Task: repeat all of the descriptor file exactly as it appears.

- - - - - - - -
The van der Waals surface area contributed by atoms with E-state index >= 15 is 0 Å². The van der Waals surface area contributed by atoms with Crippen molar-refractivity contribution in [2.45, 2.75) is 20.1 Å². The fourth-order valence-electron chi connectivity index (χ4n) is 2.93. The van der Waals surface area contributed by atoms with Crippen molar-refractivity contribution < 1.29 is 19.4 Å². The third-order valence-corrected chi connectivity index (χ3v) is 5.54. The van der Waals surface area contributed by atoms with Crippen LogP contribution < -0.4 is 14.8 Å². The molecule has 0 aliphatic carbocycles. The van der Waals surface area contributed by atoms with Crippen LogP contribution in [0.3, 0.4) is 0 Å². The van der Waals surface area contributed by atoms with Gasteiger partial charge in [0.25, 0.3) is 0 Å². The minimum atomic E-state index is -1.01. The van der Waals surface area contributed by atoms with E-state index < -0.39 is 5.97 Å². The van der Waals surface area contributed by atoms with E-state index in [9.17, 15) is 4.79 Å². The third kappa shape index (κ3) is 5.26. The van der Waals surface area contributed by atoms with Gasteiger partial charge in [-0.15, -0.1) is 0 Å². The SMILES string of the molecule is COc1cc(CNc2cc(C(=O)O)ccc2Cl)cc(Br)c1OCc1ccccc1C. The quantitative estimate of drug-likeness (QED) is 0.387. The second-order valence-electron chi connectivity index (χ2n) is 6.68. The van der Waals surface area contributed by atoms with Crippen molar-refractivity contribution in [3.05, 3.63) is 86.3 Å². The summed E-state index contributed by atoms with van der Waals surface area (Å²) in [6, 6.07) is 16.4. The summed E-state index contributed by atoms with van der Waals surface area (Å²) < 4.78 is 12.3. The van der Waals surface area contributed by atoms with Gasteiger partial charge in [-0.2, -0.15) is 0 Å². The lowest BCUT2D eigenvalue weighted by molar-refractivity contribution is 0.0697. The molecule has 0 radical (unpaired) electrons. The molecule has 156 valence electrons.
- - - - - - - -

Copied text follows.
The van der Waals surface area contributed by atoms with E-state index >= 15 is 0 Å². The van der Waals surface area contributed by atoms with Crippen molar-refractivity contribution in [2.45, 2.75) is 20.1 Å². The fourth-order valence-electron chi connectivity index (χ4n) is 2.93. The van der Waals surface area contributed by atoms with Crippen molar-refractivity contribution < 1.29 is 19.4 Å². The third-order valence-corrected chi connectivity index (χ3v) is 5.54. The van der Waals surface area contributed by atoms with Crippen LogP contribution < -0.4 is 14.8 Å². The molecule has 0 aliphatic carbocycles. The van der Waals surface area contributed by atoms with Crippen LogP contribution in [0.3, 0.4) is 0 Å². The van der Waals surface area contributed by atoms with Gasteiger partial charge in [0.25, 0.3) is 0 Å². The minimum atomic E-state index is -1.01. The van der Waals surface area contributed by atoms with E-state index < -0.39 is 5.97 Å². The van der Waals surface area contributed by atoms with E-state index in [9.17, 15) is 4.79 Å². The third kappa shape index (κ3) is 5.26. The van der Waals surface area contributed by atoms with Gasteiger partial charge in [-0.15, -0.1) is 0 Å². The SMILES string of the molecule is COc1cc(CNc2cc(C(=O)O)ccc2Cl)cc(Br)c1OCc1ccccc1C. The quantitative estimate of drug-likeness (QED) is 0.387. The second-order valence-electron chi connectivity index (χ2n) is 6.68. The van der Waals surface area contributed by atoms with Crippen molar-refractivity contribution in [3.05, 3.63) is 86.3 Å². The summed E-state index contributed by atoms with van der Waals surface area (Å²) in [6, 6.07) is 16.4. The summed E-state index contributed by atoms with van der Waals surface area (Å²) < 4.78 is 12.3. The van der Waals surface area contributed by atoms with Gasteiger partial charge in [-0.2, -0.15) is 0 Å². The lowest BCUT2D eigenvalue weighted by molar-refractivity contribution is 0.0697. The molecule has 0 radical (unpaired) electrons. The molecule has 156 valence electrons.